Sport is what the bear hunt is really about, pure and simple, say the animal protection activists.  Among the guidelines for hunters listed on the NJDF&W website:

Q) Can I shoot a female if it is with cubs?
A) Yes, you are encouraged to shoot the first black bear that presents you with a safe shot that will provide a quick clean kill. This is a management hunt and all year classes, male and female black bears are legal to harvest.

Q) Can I shoot a cub?
A) Yes, any sex or size black bear is legal to shoot.

Q) Can I chase a black bear out of a den or off of an open nest to shoot it?
A) No, black bear in dens or on an open nest are not legal to shoot and must be left undisturbed.

 

A 2010 statewide survey shows the 45% of New Jersey residents voters oppose the bear hunt vs. 35 percent who support it, while 74% of residents support nonlethal methods of solving human-bear conflicts.  Public safety, they say, is only a smokescreen for the real game being played, namely "trophy hunting."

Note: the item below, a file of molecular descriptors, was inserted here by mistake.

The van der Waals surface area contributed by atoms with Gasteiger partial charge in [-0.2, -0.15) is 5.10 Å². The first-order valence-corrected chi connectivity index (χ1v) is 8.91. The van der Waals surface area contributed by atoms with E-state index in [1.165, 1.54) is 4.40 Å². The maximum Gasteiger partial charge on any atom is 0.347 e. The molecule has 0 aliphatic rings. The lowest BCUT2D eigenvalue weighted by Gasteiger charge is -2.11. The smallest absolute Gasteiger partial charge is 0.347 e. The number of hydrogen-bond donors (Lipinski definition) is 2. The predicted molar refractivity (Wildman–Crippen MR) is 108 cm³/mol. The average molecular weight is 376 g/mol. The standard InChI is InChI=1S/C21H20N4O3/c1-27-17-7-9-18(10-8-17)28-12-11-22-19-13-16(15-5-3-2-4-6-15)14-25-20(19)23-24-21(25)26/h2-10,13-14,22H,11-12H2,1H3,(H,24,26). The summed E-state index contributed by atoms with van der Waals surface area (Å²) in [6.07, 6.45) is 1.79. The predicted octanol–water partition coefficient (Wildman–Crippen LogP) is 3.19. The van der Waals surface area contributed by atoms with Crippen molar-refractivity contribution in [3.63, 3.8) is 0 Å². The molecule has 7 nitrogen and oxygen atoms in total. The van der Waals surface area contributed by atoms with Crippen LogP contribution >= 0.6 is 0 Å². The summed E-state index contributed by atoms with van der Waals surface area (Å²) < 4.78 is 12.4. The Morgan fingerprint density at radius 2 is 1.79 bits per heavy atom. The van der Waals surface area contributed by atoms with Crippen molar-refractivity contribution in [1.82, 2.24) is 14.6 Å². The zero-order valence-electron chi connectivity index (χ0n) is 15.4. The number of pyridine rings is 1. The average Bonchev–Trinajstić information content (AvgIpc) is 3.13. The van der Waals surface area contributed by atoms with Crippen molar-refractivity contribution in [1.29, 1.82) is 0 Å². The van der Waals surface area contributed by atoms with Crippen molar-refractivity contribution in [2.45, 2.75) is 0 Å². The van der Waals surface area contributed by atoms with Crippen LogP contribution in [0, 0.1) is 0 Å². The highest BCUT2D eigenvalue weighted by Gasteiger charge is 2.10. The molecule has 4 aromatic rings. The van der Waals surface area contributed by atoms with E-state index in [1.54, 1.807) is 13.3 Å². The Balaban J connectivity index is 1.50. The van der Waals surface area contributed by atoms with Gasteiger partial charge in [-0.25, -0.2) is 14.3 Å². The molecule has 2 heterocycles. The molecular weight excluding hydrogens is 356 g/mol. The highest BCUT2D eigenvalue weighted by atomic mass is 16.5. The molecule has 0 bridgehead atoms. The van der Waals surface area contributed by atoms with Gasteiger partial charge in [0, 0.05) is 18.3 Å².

“In the 1970s our state’s bear population was virtually wiped out by trophy hunting, thanks to the pro-hunting stance of the New Jersey Division of Fish & Wildlife,” states the The Bear Group website. 

 

Several Save NJ Bears protests and vigils will take place during this week's 6-day hunt.

DAYTIME: Monday through Friday, Dec 5 – 9

Franklin bear weigh station.
Daylight hours and the times will vary.
Call 732-446-6808 for information.

 

EVENING VIGILS: Monday through Friday, Dec 5 – 9

Franklin bear weigh station, 6pm - 7:30pm.

 

MAIN PROTEST: Saturday, December 10
12noon - 4pm

 

The public is invited to attend all events during the six days of protest.

Sunny Forrest December 08, 2011 at 11:56 AM